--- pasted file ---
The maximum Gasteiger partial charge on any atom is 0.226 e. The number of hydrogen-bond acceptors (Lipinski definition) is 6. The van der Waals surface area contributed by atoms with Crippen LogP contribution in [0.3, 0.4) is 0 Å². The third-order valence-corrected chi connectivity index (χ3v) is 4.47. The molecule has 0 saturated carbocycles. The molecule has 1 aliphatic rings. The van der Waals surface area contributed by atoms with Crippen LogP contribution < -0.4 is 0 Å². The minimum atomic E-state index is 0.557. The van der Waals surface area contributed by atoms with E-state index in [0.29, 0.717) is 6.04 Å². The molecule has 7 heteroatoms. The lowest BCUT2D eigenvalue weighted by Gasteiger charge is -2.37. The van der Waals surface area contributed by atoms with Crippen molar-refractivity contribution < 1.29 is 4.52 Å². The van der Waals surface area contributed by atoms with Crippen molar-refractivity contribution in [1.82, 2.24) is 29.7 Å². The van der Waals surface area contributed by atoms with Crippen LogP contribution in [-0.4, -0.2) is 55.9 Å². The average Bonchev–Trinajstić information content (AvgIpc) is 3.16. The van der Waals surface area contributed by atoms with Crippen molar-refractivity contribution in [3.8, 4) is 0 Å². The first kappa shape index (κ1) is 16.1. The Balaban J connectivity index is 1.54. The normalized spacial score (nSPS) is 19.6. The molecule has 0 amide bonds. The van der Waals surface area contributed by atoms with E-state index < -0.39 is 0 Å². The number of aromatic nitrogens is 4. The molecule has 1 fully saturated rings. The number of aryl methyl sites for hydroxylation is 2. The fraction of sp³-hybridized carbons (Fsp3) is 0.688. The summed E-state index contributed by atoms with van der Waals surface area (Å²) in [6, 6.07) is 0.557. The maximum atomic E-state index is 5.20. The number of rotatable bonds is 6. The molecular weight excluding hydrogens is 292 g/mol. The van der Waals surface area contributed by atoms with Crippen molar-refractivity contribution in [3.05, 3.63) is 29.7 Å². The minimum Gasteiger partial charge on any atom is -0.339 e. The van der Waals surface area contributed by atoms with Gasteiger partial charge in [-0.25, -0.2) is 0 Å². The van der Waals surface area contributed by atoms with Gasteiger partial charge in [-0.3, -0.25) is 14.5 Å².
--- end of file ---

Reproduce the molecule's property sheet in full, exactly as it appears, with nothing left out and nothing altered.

The maximum Gasteiger partial charge on any atom is 0.226 e. The number of hydrogen-bond acceptors (Lipinski definition) is 6. The van der Waals surface area contributed by atoms with Crippen LogP contribution in [0.3, 0.4) is 0 Å². The third-order valence-corrected chi connectivity index (χ3v) is 4.47. The molecule has 0 saturated carbocycles. The molecule has 1 aliphatic rings. The van der Waals surface area contributed by atoms with Crippen LogP contribution < -0.4 is 0 Å². The minimum atomic E-state index is 0.557. The van der Waals surface area contributed by atoms with E-state index in [0.29, 0.717) is 6.04 Å². The molecule has 7 heteroatoms. The lowest BCUT2D eigenvalue weighted by Gasteiger charge is -2.37. The van der Waals surface area contributed by atoms with Crippen molar-refractivity contribution < 1.29 is 4.52 Å². The van der Waals surface area contributed by atoms with Crippen molar-refractivity contribution in [1.82, 2.24) is 29.7 Å². The van der Waals surface area contributed by atoms with Crippen LogP contribution in [-0.4, -0.2) is 55.9 Å². The average Bonchev–Trinajstić information content (AvgIpc) is 3.16. The van der Waals surface area contributed by atoms with Crippen molar-refractivity contribution in [3.8, 4) is 0 Å². The first kappa shape index (κ1) is 16.1. The Balaban J connectivity index is 1.54. The normalized spacial score (nSPS) is 19.6. The molecule has 0 amide bonds. The van der Waals surface area contributed by atoms with E-state index < -0.39 is 0 Å². The number of aromatic nitrogens is 4. The molecule has 1 fully saturated rings. The number of aryl methyl sites for hydroxylation is 2. The fraction of sp³-hybridized carbons (Fsp3) is 0.688. The summed E-state index contributed by atoms with van der Waals surface area (Å²) in [6, 6.07) is 0.557. The maximum atomic E-state index is 5.20. The number of rotatable bonds is 6. The molecular weight excluding hydrogens is 292 g/mol. The van der Waals surface area contributed by atoms with Crippen molar-refractivity contribution in [3.05, 3.63) is 29.7 Å². The minimum Gasteiger partial charge on any atom is -0.339 e. The van der Waals surface area contributed by atoms with Gasteiger partial charge in [-0.25, -0.2) is 0 Å². The van der Waals surface area contributed by atoms with Gasteiger partial charge in [-0.3, -0.25) is 14.5 Å².